In Tomorrowland, author Steven Kotler describes fundamental advances in science that have changed and will continue to change our world. Essentially, Kotler is writing about science fiction becoming science fact, which is happening at a remarkable rate. For example, he talks about such futuristic ideas as mining asteroids, biological warfare, and advanced prosthesis. I found the book entertaining but not much more than that. I picked it up for free when I tried out Kindle Unlimited. Otherwise, I probably wouldn’t pay for it.
In Hillbilly Elegy, author JD Vance tells the story of his childhood growing up among the white working class in America in a poor Appalachian town. His story was eye opening and provided a fresh perspective on a part of our society I had little exposure or knowledge about previously. I’d highly recommend this one. The writing is fantastic, and it’s a brave story to recount from Vance’s perspective.
In 10% Happier, author and media personality Dan Harris details his experiences with meditation and the benefits it has brought to his life, claiming it has made him at least “10% happier.” I’ve tried meditation a few different times, but nothing has stuck quite yet. It was interesting to hear about Harris’ experience, but I didn’t take a ton away from this one.
Good Boss, Bad Boss examines the character traits of (you guessed it) great bosses and terrible ones. It examines numerous studies around leadership and pulls from historical examples to highlight overarching principles for leading teams. One quote that stood out to me in particular:
Developing and sustaining self-awareness ought to be at the top of the list for every boss.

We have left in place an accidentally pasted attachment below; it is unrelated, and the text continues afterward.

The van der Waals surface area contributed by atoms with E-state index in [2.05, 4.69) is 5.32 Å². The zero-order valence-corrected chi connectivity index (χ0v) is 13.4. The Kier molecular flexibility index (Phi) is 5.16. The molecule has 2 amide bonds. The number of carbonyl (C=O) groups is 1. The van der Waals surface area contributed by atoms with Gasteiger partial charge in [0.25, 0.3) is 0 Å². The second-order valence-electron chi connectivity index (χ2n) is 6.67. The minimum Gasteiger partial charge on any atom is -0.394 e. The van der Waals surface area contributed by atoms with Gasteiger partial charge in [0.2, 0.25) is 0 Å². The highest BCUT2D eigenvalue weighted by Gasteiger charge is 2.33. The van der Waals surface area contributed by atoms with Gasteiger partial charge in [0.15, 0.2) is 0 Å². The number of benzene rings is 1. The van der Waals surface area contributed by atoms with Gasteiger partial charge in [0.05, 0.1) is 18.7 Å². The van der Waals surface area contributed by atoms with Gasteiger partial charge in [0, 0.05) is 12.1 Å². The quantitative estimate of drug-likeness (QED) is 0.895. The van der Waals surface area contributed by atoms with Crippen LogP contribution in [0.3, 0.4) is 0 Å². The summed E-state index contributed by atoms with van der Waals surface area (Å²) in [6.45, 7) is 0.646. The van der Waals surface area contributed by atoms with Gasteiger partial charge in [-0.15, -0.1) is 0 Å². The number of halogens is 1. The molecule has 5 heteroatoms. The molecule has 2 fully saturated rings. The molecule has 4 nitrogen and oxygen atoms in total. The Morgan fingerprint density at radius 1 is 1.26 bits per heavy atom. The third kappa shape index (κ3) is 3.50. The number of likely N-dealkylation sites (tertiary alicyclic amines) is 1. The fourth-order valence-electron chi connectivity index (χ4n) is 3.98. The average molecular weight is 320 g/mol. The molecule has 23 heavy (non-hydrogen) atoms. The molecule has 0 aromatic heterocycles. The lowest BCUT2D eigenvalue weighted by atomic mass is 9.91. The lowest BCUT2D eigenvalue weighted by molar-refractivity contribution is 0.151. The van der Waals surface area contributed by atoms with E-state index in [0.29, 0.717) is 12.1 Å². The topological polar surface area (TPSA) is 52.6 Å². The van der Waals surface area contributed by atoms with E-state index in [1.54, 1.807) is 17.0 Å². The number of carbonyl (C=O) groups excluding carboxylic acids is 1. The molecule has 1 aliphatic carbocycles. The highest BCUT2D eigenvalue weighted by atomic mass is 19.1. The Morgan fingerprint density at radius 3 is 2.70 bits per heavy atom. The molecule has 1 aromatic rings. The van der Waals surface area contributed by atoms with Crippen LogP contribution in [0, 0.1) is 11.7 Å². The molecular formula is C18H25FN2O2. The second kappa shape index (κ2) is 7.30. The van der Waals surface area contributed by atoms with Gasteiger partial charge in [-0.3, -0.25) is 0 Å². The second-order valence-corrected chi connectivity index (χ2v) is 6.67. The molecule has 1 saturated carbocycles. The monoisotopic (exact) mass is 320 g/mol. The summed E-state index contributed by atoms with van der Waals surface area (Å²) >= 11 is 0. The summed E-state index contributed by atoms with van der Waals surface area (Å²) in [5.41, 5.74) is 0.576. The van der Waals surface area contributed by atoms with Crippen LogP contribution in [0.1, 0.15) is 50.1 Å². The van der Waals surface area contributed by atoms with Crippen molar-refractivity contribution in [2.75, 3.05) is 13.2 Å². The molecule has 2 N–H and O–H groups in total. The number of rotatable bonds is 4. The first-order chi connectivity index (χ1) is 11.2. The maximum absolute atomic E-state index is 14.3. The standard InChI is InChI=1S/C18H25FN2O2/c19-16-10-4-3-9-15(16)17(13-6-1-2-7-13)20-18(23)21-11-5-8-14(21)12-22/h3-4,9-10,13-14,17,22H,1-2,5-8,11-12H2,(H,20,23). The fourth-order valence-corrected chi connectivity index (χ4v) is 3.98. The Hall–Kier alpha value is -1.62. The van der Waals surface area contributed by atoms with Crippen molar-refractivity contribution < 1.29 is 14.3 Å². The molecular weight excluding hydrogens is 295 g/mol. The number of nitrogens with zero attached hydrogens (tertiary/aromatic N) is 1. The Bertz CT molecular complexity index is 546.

I’ve known of Jon’s work for a long time, and I’ve read a few of his other books for personal trainers around building wealth and your business. Viralnomics is Jon’s take on how to grow an audience through social media and personal interaction. It was really useful, and I have quite a few takeaways. I’d highly recommend reading this if you’re interested in building an audience or a brand.
I read this one at the recommendation of Jason Khalipa, and I loved it. According to the authors, the founder’s mentality includes three pieces:
- Be obsessed with the front line – pay great attention to the customer experience. The details matter.
- Think and act like an insurgent – keep innovating and stay nimble even when you’re winning big.
- Embody an owner’s mindset – everyone in the organization should feel responsible for the company succeeding.
I pulled a lot of value from this one, and I have a ton of notes marked in the audiobook.
Gary Vaynerchuck is an entrepreneur with a pulse on social media and attention. In Crushing It!, he attempts to outline the various ways to capture the attention of your intended audience with specific details for most social networks. He also lays out some success stories that readers have submitted from reading his previous work. I didn’t love it, but I did finish it.
The core concept of Play Bigger is that the companies that last, the ones that really stand the test of time, define their own category. They don’t just build something slightly better than the competition. They build their own category where there isn’t any competition. The easy example is Apple with the iPod. In Play Bigger, the authors detail the importance of being a “Category King” and outline some steps to get there.
It’s been awhile since I’ve read anything related to health and fitness, but Taubes knocked it out of the park with Why We Get Fat. This is a truncated version of his other book, Good Calories, Bad Calories. At its heart, this book details the importance of regulating blood sugar if our goal is to maintain optimal health and weight. I wrote an extensive post about the book including all of my notes here.
Purple Cow is another awesome and applicable book from Seth Godin. This time, Seth details the importance of building a business worth talking about, something unique from everything else in the market that satisfies a particular demand for a certain group of diehard fans. It’s worth reading. Also, check out Linchpin, which is one of my favorites from Seth.